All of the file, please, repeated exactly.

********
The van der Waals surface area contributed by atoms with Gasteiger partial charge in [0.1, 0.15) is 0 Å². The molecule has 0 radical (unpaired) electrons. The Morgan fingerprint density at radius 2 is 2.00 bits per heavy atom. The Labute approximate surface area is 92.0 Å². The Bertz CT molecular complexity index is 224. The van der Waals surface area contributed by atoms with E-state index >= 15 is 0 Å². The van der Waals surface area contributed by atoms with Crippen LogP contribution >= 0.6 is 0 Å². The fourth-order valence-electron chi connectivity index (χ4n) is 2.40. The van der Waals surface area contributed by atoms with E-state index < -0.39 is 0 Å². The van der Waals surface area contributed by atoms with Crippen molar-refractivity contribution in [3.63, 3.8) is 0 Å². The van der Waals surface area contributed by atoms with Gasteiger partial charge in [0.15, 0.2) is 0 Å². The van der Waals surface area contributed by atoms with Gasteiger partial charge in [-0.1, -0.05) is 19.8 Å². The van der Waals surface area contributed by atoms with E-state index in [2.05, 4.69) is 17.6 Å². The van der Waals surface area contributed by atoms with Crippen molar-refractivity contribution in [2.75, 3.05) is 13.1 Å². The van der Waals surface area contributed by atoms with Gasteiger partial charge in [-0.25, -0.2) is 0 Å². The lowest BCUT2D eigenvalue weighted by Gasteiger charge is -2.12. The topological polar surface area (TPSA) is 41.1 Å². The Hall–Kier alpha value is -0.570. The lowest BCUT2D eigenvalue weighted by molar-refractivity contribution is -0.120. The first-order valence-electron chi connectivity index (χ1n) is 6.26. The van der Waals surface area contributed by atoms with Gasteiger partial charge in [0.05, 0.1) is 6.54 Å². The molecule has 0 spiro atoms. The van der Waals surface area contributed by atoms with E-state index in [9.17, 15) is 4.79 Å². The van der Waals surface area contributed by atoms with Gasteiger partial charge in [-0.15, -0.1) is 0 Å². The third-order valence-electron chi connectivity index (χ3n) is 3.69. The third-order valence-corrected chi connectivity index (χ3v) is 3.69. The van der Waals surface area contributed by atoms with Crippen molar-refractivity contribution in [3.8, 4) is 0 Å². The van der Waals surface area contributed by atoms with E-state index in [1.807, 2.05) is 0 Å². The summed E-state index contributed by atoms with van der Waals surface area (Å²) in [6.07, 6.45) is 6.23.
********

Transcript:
The van der Waals surface area contributed by atoms with Gasteiger partial charge in [0.1, 0.15) is 0 Å². The molecule has 0 radical (unpaired) electrons. The Morgan fingerprint density at radius 2 is 2.00 bits per heavy atom. The Labute approximate surface area is 92.0 Å². The Bertz CT molecular complexity index is 224. The van der Waals surface area contributed by atoms with E-state index >= 15 is 0 Å². The van der Waals surface area contributed by atoms with Crippen LogP contribution >= 0.6 is 0 Å². The fourth-order valence-electron chi connectivity index (χ4n) is 2.40. The van der Waals surface area contributed by atoms with E-state index < -0.39 is 0 Å². The van der Waals surface area contributed by atoms with Crippen molar-refractivity contribution in [3.63, 3.8) is 0 Å². The van der Waals surface area contributed by atoms with Gasteiger partial charge in [0.15, 0.2) is 0 Å². The van der Waals surface area contributed by atoms with Gasteiger partial charge in [-0.1, -0.05) is 19.8 Å². The van der Waals surface area contributed by atoms with E-state index in [2.05, 4.69) is 17.6 Å². The van der Waals surface area contributed by atoms with Crippen molar-refractivity contribution in [2.75, 3.05) is 13.1 Å². The van der Waals surface area contributed by atoms with Gasteiger partial charge in [-0.25, -0.2) is 0 Å². The lowest BCUT2D eigenvalue weighted by Gasteiger charge is -2.12. The topological polar surface area (TPSA) is 41.1 Å². The Hall–Kier alpha value is -0.570. The lowest BCUT2D eigenvalue weighted by molar-refractivity contribution is -0.120. The first-order valence-electron chi connectivity index (χ1n) is 6.26. The van der Waals surface area contributed by atoms with Gasteiger partial charge in [0.05, 0.1) is 6.54 Å². The molecule has 0 spiro atoms. The van der Waals surface area contributed by atoms with E-state index in [9.17, 15) is 4.79 Å². The van der Waals surface area contributed by atoms with Gasteiger partial charge in [-0.15, -0.1) is 0 Å². The third-order valence-electron chi connectivity index (χ3n) is 3.69. The third-order valence-corrected chi connectivity index (χ3v) is 3.69. The van der Waals surface area contributed by atoms with Crippen molar-refractivity contribution in [3.8, 4) is 0 Å². The van der Waals surface area contributed by atoms with E-state index in [1.807, 2.05) is 0 Å². The summed E-state index contributed by atoms with van der Waals surface area (Å²) in [6.07, 6.45) is 6.23.